Wellness programs

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Practical ways to increase productivity, boost morale and reduce stress at your small business

It was evident from the start for Gina David that wellness was an important component of working at her new job.

David, the marketing director at McGowen, Hurst, Clark and Smith, P.C. in West Des Moines and Winterset, joined the company almost four months ago. She could immediately see the time and energy that goes into making wellness a top priority.

“It’s part of our culture of stay healthy and be happy,” she says.

Human resources experts agree: Companies need to encourage healthy living for their employees and take responsibility for supporting them in efforts to do so. Healthy employees have fewer days away from work, work harder and more efficiently, are happier at the office, and have fewer doctors’ appointments and insurance claims.

Ninety-three percent of small-business owners from a National Small Business Association survey say their employees’ physical and mental health is important to their bottom line, but only one-third felt they could manage their employees’ needs because of a lack of information given to employees and lack of employee interest in well-being initiatives, according to the U.S. Small Business Administration.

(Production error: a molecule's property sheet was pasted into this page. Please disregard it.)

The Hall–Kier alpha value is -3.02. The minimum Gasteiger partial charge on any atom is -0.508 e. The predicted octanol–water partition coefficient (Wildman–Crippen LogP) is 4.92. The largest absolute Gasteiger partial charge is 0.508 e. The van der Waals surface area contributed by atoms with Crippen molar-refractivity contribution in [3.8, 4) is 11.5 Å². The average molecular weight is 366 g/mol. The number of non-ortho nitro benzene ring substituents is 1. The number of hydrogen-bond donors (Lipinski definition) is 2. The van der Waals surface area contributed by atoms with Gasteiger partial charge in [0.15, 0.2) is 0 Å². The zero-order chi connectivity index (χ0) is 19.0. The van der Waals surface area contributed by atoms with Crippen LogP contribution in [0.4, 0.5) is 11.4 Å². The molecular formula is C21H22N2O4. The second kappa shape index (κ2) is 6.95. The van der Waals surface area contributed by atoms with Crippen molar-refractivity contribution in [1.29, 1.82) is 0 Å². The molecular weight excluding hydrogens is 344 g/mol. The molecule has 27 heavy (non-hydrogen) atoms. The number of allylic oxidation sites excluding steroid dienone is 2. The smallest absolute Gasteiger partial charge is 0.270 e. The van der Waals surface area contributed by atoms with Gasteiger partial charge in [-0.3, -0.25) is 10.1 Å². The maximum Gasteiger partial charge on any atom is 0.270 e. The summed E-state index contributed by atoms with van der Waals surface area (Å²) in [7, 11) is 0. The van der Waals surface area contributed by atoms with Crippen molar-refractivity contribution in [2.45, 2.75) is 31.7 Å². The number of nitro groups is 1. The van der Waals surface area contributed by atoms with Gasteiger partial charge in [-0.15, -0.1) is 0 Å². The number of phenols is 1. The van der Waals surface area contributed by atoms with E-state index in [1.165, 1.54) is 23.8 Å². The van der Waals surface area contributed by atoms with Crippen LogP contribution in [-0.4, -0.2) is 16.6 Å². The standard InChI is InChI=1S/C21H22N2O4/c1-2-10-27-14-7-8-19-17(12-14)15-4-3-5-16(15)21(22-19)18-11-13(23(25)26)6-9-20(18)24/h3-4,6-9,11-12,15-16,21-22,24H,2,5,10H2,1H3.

A wellness program doesn’t have to be something that’s set in stone, but it does need to be goal oriented,
interest employees, and be consistent and measurable, according to PeopleKeep, a Salt Lake City company that specializes in creating benefit packages for companies.

It can be as simple as providing occasional healthy snacks for the office to conducting an ergonomic assessment to make sure desks and chairs are set up correctly to starting a challenge to see who can walk the most steps or drink the most water.

Here are five ideas for supporting wellness in the workplace.

1. Remember to put employees first

The bottom line is important, but no company can reach its goals without healthy and productive employees.